If you’re not sure what qualifies as a stray, use New York City brow expert Elke Von Freudenberg’s rule of thumb: “To keep brows as full as possible, only tweeze hairs that are not touching the main brow in any way,” she says.
Stick to a Schedule
Resist the urge to pluck emerging hairs constantly, and instead commit to a regular “clean up” session that depends on your personal rate of growth. For example, it could be weekly, biweekly or even monthly. And don’t over-tweeze in an attempt to get brows to come back in at the same rate. “Note that brow hairs all grow in different cycles—sometimes when you pull a hair, the next cycle still has to start because the hair was from a previous cycle,” says Von Freudenberg.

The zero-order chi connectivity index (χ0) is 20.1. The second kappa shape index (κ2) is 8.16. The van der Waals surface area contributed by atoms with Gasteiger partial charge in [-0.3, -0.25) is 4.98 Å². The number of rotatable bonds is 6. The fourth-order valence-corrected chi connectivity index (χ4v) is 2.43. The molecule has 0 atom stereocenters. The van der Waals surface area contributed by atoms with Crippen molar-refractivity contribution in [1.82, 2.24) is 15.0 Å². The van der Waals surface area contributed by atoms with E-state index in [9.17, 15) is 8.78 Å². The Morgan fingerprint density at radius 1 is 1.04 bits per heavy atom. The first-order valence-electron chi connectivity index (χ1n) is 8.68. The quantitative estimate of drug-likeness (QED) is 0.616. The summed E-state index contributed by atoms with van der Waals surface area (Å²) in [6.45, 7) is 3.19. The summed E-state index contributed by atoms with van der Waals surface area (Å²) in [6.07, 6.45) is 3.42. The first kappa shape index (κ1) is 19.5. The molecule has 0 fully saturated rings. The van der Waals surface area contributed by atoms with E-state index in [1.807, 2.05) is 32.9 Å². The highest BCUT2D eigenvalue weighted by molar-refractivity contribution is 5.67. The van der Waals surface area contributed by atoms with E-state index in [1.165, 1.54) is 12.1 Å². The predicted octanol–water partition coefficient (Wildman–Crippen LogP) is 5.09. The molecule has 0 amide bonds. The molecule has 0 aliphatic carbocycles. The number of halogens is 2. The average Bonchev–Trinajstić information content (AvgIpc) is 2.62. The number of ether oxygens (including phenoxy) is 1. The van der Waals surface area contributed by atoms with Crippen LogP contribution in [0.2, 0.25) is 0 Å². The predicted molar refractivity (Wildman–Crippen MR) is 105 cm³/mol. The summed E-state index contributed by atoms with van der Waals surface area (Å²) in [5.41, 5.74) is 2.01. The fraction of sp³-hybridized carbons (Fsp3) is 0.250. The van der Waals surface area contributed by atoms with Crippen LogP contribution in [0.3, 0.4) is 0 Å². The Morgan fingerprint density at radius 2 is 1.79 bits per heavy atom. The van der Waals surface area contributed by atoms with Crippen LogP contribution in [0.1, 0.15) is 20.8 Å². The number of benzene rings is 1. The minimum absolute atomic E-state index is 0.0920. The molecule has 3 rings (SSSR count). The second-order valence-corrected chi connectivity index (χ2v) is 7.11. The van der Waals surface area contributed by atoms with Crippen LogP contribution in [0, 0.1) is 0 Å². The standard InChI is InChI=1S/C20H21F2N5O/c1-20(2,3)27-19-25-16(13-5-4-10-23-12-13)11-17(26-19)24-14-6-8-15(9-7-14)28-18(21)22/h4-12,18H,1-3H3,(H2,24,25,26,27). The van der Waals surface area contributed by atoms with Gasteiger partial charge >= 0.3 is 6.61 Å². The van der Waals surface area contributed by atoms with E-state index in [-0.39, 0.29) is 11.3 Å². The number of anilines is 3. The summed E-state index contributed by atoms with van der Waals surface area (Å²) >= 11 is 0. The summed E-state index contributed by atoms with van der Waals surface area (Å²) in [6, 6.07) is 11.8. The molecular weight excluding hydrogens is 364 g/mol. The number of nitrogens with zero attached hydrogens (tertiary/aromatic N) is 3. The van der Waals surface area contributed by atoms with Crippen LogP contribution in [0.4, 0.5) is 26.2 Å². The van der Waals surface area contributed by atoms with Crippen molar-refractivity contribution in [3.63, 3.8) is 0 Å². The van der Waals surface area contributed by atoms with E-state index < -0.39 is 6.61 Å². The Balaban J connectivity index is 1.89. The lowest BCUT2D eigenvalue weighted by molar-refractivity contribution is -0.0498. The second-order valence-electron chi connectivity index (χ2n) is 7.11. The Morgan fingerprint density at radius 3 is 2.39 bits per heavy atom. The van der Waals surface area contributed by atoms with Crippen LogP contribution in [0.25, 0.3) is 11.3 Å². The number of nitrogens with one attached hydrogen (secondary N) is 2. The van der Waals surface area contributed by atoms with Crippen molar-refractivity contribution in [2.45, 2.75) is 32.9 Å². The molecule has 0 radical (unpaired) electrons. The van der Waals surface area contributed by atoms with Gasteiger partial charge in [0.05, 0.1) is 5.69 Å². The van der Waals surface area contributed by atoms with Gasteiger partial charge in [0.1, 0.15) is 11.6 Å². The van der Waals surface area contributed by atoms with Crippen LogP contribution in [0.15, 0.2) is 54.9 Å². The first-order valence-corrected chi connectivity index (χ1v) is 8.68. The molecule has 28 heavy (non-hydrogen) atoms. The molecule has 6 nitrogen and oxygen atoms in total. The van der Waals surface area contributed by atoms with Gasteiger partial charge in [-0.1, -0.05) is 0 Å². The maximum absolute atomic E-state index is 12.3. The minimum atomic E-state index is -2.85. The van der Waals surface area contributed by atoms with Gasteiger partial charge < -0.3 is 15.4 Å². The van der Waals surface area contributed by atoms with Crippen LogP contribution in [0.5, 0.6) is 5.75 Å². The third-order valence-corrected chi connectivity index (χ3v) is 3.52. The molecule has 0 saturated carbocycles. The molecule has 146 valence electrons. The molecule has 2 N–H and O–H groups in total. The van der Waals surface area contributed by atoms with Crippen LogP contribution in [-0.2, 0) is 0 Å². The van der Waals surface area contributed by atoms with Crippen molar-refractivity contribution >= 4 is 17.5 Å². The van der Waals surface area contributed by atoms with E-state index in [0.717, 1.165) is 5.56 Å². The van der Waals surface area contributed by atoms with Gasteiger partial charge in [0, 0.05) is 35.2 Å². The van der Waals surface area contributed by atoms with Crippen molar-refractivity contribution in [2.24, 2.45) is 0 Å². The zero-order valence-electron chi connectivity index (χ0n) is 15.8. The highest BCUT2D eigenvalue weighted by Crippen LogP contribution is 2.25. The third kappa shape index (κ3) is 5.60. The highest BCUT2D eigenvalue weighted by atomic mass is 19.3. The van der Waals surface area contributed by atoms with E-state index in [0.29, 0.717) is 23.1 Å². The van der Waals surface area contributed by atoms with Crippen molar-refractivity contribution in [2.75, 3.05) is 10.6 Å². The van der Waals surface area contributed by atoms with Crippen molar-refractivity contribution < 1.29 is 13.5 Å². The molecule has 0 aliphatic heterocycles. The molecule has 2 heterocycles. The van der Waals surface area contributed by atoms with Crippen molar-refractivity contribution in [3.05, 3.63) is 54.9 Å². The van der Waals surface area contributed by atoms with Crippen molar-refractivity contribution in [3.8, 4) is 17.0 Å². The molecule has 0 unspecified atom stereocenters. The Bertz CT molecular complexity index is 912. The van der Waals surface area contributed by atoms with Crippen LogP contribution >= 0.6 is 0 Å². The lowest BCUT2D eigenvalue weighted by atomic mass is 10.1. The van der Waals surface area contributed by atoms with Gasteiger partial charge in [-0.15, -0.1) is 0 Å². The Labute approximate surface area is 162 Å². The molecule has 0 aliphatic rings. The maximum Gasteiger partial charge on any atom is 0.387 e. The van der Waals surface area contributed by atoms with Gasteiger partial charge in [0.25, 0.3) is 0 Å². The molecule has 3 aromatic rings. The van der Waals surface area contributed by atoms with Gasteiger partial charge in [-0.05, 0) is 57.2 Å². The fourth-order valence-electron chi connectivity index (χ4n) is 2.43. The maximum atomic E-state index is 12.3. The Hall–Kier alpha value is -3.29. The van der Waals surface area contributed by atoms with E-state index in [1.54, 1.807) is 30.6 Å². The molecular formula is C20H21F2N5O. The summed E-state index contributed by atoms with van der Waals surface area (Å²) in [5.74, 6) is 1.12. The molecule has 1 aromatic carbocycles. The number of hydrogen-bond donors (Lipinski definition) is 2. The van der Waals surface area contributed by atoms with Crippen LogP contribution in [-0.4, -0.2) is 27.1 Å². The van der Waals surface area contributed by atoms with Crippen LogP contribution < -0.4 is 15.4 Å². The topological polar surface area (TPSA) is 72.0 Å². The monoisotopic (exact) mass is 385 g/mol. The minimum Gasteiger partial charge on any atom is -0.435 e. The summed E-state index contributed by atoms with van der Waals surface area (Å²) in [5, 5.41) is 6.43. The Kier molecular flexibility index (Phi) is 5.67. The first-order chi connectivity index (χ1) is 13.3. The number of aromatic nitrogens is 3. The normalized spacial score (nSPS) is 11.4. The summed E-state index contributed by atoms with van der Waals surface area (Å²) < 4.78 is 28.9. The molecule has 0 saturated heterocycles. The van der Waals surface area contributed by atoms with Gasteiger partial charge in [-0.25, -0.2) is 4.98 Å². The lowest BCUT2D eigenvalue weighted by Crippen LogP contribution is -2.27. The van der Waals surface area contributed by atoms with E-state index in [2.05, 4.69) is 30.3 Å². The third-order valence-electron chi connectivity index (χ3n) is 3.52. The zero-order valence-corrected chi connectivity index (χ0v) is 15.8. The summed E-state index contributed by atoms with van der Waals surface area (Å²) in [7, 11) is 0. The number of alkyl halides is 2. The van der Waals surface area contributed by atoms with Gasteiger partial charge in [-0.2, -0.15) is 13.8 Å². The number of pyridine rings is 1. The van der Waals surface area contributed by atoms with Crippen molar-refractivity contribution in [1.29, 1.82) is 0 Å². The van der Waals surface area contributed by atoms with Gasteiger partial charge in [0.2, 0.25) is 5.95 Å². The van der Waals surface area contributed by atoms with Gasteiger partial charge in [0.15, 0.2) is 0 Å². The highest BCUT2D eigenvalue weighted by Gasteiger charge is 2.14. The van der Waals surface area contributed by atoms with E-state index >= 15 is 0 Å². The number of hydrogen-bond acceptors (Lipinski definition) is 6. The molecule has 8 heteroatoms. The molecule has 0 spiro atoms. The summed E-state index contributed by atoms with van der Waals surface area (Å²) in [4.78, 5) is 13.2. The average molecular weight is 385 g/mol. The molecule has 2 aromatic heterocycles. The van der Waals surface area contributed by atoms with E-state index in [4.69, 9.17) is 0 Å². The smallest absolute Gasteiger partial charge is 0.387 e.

Darken Brows if You Have Light Hair
If you have fair-colored brows that grow in even lighter—a common occurrence for natural blondes and redheads—your brows can look skimpier than they actually are. Try a tinted brow mascara, or consider a professional brow tint at the salon as a longer-lasting way to make brows appear fuller, says Von Freudenberg.
Brush Your Brows
If your brows are thinning, the popular old wives’ tale of growing hair with 100 strokes at bedtime can actually apply here. “I’ve seen great results from clients who ritually brush brows at night, to the extent that I created Brow Scrub,” says Von Freudenberg.
Using an old toothbrush, brush your brows for at least a minute above, through and below the brow. “If there is a root, the stimulation causes the hairs to grow, much like brushing your hair on your head. Clients see results in as little as two weeks,” adds Von Freudenberg.
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